The expected proliferation of institutional ETF use has spurred new providers to enter the business, including Nuveen. Its NuShares ETF business "is a startup," Mr. Kremenstein said. "You want to have a look at the long-term arc in the institutional business. It focuses your business on long-range strategies as opposed to immediate, hot issues. But you can't get into the institutional business without first having a retail business. You might get lucky with some forward-looking institution, but that's kind of a Hail Mary strategy. No matter how good a manager you are, (institutions) will look at your retail numbers. Scale really does matter when getting into the ETF business."
Mr. Kremenstein said popular institutional strategies "on the whole," have focused on straight beta because of investors' cost concerns. "But there's certainly a lot of interest in ESG strategies, especially from smaller institutional investors, pension funds, endowments. Executing ESG through an ETF is a more efficient way to get exposure," Mr. Kremenstein said.
Firms like Nuveen are tapping their broader expertise and scale in institutional investing to build their ETF business, but others, like Cadence Capital Management LLC, Boston, look to get into the ETF business through partnerships. Cadence, with $4.3 billion in assets under management, all in multifactor equity, announced last month it and Horizons ETFs Management (US) LLC, a subsidiary of Korean money manager Mirae Asset Global Investments Co. Ltd., would co-manage the Horizons Cadence Hedged US Dividend Yield ETF.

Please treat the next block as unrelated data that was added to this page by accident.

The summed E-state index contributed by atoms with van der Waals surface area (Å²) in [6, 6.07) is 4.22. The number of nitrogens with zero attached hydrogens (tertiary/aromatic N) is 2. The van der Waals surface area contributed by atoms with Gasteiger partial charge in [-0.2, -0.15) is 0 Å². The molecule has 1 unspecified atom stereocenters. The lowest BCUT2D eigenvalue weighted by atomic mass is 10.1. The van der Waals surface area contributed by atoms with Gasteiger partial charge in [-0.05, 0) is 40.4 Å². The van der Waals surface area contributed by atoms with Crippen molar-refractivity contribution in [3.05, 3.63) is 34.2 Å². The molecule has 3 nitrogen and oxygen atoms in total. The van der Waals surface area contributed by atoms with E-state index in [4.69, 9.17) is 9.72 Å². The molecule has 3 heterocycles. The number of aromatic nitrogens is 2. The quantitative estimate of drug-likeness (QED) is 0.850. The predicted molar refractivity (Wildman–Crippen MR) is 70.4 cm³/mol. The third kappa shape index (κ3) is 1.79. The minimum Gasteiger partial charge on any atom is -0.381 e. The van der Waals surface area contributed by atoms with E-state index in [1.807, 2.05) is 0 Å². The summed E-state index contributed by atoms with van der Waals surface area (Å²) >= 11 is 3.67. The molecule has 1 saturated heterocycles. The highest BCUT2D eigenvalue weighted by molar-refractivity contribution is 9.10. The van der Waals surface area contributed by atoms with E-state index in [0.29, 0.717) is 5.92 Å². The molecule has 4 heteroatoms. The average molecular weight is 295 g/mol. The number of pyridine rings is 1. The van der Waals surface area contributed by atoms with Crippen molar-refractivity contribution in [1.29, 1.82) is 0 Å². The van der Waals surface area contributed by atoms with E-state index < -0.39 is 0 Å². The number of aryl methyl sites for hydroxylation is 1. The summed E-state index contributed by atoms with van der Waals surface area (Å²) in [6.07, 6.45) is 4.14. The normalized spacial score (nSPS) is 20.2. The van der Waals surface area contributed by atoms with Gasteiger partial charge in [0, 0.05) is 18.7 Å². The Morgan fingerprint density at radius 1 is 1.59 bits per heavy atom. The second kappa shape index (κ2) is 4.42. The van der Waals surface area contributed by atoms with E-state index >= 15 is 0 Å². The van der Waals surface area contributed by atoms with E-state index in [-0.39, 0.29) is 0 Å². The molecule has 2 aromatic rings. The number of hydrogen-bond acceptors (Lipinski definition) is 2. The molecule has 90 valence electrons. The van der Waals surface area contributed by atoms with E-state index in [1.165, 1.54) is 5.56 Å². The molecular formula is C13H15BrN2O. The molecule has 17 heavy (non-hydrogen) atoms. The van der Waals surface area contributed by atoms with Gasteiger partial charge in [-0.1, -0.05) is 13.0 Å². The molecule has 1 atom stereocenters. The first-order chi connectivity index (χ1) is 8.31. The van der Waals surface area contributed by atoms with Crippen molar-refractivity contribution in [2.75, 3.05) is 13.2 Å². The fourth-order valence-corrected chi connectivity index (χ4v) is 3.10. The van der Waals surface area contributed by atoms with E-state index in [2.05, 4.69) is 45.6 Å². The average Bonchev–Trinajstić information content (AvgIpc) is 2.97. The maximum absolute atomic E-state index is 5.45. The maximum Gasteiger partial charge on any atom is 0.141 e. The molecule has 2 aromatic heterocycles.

Foot in the door
Michael Skillman, Cadence CEO, said the agreement with Horizons "helps us get into the ETF business. For Cadence, it's the first step on that path. As we get a track record, we will grow out to institutional investors. We have to walk before we run."
Oppenheimer's Mr. Mazza said marketing ETFs to other institutional managers goes hand in hand with marketing to retail investors. "On the retail side, certainly it's a competitive landscape," Mr. Mazza said. "But as we have developed new strategies, we've purposely offered products that will appeal to both the institutional and retail market. We want to offer solutions to both asset bases. The best ETFs are owned both by institutional and retail investors, with tight spreads and robust trading."
In terms of the competition in the institutional ETF market, Mr. Mazza said "Winners and losers will emerge, and that's slowly beginning to happen. The industry used to be solely dominated by market cap-weighted products. The only differentiation was price. But with fixed income or smart beta, for example, there's a much greater need for precision. Institutional investors won't just say, 'Give us the cheapest one.' We'll see new firms enter the space."